To ensure that all voters have a specific parliamentarian to go to for their purely local interests in roads, water, sewerage, health or education, you need local constituencies.

Simply divide Fiji into geographically convenient constituencies that voters can easily identify with.  Not too large that one parliamentarian cannot serve the area well.  Not too small either.

There will be no need to have constituencies of equal size, or same racial composition.  Any candidate of any race can stand in any constituency. Again, one person one vote.

Each voter therefore will get a second ballot paper for their local constituency- only with the local candidates and their Party symbols (or Independents).

Just tick one.  Don’t bother with preferences.  The person with the highest number of votes can be  declared the winner (“First Past The Post” system).  The FPP system has faults but it is simple.

What local results?

   Again let us use the 25 Open Constituency results for 2006, and use the “First Past the Post” criterion to decide the winner.

SDL wins 14 seats, FLP 11 seats, and the other parties, none.

But these local results won’t matter at all for the total party representation in Parliament.

 

Party

Votes

Percent.

Total
Seats

Local

Const.

From List

SDL

170186

46.8

33

14

(19)

FLP

153494

42.2

30

11

(19)

NFP

23594

6.5

5

(5)

NAP

12971

3.6

3

(3)

PANU

2191

0.6

 

NVTLP

1454

0.4

 

363890

100.0

71

25

(46)

 

We already know that SDL is entitled to have a total of 33 seats given their national votes; they have won 14 seats in the local constituencies;  so they now select the top 19 persons from their SDL Party List (leaving out those who may have already been elected in the local constituencies)

FLP was entitled to 30 seats nationally, they won 11 seats locally, so they now select an additional top 19 persons from their List.

AND while NFP won none in the local constituencies, they now get  the top 5 from their List, to go into Parliament.

NAP who also did not win in any local constituency,  will also send the top 3 from their List,  to go into Parliament.

Other advantages

   The great advantage of the proportional List system is that smaller parties do not have to win anywhere, but their national votes will still be aggregated, and if they have enough votes nationally, they will get the appropriate number of seats in Parliament.

You can move the boundaries anywhere you like. Fiddling or “gerrymandering” boundaries will have very little effect.

It does not matter what the local results are:  If by some accident, SDL had won all the 25 local seats (and FLP none), then SDL would only select 8 additional persons from their List to make the same national total of 33  in Parliament.

If FLP won none locally, they would select all 30 persons from their List to make the same total of 30 in Parliament.

What of Independents and the “Generals”?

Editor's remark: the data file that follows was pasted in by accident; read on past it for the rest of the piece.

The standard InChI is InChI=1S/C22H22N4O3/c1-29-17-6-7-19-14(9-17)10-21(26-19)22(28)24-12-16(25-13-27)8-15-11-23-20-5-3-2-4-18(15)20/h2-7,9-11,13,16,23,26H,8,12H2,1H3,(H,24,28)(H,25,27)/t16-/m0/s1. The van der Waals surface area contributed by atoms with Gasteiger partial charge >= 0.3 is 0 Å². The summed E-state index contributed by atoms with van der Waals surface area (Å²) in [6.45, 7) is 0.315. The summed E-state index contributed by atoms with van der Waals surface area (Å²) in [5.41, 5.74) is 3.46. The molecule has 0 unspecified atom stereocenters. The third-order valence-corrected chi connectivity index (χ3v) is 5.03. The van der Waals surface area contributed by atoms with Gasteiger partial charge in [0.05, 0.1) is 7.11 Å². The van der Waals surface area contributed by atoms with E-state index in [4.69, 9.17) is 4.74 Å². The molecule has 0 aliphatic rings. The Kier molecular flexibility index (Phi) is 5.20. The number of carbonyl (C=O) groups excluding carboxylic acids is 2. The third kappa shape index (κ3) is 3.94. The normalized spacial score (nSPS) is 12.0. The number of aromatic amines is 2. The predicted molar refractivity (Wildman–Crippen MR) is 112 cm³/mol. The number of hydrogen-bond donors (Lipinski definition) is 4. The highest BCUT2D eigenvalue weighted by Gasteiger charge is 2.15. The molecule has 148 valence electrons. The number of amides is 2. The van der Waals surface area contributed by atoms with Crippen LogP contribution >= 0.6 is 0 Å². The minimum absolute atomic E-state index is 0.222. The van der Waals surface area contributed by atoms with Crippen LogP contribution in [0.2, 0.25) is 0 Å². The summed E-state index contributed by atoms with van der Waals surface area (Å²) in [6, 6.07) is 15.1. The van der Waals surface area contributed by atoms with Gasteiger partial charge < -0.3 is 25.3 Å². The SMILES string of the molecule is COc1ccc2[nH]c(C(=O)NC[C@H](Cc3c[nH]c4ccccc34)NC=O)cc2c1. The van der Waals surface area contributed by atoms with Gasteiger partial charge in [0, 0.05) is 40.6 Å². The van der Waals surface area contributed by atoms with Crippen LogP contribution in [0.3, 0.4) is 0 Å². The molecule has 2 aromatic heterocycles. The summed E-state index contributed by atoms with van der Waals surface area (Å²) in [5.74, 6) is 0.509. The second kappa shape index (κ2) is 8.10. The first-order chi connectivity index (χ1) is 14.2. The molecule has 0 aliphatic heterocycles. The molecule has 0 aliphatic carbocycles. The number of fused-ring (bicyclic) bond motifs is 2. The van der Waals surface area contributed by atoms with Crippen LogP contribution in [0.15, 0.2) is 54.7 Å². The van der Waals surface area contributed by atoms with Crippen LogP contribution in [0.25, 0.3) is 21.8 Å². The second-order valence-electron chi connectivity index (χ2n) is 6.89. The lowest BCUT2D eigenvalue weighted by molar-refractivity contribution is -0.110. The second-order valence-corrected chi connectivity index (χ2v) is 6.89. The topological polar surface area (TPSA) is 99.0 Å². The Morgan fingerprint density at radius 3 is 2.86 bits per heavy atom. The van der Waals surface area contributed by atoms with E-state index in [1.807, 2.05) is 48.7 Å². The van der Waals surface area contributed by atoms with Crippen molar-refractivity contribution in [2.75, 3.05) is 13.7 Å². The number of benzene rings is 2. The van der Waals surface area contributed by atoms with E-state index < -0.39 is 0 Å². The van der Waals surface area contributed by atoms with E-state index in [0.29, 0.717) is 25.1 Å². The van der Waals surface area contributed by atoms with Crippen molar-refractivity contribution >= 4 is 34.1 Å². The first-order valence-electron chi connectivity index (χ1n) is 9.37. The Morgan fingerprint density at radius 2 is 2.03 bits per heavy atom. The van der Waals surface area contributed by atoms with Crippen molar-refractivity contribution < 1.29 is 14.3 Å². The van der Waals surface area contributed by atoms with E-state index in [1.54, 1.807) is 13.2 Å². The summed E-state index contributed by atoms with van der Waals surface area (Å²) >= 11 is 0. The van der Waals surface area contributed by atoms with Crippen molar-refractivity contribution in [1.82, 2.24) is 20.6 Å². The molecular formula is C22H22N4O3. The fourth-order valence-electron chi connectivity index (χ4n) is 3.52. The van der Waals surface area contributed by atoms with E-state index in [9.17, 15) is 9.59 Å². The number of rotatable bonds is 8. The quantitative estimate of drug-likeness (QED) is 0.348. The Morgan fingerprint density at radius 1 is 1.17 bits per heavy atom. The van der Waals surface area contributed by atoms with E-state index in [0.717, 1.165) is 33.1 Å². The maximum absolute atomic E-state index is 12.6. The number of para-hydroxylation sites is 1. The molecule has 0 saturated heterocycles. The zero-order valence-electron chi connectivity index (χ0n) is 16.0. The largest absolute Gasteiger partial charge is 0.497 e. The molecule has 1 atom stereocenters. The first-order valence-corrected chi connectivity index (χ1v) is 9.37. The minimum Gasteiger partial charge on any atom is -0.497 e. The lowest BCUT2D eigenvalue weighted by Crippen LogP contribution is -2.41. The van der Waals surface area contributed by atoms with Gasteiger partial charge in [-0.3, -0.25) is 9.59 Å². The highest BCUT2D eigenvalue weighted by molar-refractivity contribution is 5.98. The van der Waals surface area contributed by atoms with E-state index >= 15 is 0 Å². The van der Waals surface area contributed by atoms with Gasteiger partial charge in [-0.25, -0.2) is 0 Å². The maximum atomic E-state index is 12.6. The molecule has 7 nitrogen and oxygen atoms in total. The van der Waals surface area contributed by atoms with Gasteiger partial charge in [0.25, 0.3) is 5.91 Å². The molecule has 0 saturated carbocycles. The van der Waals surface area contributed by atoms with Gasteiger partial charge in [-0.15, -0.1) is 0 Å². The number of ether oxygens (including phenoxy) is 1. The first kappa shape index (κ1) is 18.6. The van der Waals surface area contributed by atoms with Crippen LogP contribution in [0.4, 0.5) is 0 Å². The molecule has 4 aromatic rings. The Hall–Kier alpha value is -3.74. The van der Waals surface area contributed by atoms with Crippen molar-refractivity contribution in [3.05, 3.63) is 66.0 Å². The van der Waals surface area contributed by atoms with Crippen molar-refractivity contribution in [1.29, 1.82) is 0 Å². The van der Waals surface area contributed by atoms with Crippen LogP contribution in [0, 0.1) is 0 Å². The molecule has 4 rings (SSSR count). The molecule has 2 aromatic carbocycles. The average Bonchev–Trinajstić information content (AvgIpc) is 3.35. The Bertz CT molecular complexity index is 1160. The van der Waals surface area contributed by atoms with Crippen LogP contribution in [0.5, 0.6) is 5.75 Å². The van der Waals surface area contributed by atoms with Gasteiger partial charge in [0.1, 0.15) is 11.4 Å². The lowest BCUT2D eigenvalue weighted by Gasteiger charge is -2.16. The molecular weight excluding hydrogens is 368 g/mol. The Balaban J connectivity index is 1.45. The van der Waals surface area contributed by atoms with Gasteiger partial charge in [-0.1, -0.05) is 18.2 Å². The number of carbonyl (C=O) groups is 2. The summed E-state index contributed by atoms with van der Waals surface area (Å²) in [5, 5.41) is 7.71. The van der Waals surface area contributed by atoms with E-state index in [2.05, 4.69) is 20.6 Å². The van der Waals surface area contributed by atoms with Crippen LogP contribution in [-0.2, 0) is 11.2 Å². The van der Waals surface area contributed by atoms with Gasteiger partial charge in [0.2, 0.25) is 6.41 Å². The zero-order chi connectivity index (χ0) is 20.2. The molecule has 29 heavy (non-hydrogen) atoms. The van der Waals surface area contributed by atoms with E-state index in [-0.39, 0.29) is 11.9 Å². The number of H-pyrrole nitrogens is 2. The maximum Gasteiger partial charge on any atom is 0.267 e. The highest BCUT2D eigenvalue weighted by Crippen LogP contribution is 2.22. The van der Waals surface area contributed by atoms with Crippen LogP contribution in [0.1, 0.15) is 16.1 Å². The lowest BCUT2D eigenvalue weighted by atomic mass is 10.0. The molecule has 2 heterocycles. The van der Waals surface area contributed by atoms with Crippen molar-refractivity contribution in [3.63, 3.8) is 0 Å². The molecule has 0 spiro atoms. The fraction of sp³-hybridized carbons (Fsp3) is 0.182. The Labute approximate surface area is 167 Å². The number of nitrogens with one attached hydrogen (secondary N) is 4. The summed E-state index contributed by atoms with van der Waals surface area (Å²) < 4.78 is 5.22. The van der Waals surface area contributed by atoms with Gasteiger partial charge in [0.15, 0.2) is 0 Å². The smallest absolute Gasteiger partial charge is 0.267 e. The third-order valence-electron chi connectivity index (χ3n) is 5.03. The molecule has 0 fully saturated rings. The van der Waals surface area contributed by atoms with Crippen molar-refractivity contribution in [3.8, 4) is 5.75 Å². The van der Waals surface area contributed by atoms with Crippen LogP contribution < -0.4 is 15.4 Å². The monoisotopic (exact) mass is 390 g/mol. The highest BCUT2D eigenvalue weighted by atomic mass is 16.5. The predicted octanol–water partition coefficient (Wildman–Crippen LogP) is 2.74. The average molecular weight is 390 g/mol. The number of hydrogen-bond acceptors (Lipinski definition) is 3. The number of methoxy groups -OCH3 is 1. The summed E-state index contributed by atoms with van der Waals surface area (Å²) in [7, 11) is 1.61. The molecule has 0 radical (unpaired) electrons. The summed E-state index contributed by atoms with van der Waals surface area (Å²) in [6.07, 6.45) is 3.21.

If Independents win locally (say 3 seats) then the national total for sharing between the political parties is reduced by 3 seats i.e. the political parties will share 68 seats to get their overall totals.

For parties representing “General” voters, you need to obtain roughly 6,700 votes to get one MP into Parliament.  In 2006, there were some 13,800 General voters. If they all voted for the same person, they would get at least 2 seats in Parliament.  But Rotumans may struggle to elect anyone using their own votes alone.

But who forms government?

   Who forms Government?

In the normal Westminister system followed by most countries (US, Australia, UK, NZ…) any Party getting the support of more than a half of Parliament- here 36- forms government and the others become the Opposition? (yawn, yawn, been there, done that).

With the above results, both SDL and FLP could form government, depending on who the smaller parties support-  smaller parties will indeed have great power in such situations.

Of course, SDL and FLP could also form a Coalition and form Government! (dream on).

Or Fiji could still retain the Multi-Party Government provision (which all our recent political leaders have miserably failed to use and thereby helped to ruin this country).

Readers can read my previous published articles on all these questions, at this link.

http://www.econ.fbe.usp.ac.fj/index.php?id=8216

But having seen a decade of failures by our selfish political leaders to co-operate for the common good, most Fiji people are tired of all these questions.

Our devastated ordinary citizens just want jobs and improving standards of living.   That requires strong economic growth which requires investments in excess of 25% of GDP, which requires the confidence of the business sector.

That will only return if there is a lawful parliamentary democracy supported by an independent judiciary.

But the real crux of the matter is not electoral reform for a non-racial electoral system, but that this Military Government, whatever its rhetoric, wants neither a genuine non-racial parliamentary democracy, nor does it want an independent judiciary.

And their guns will tell the people of Fiji what we can and cannot have.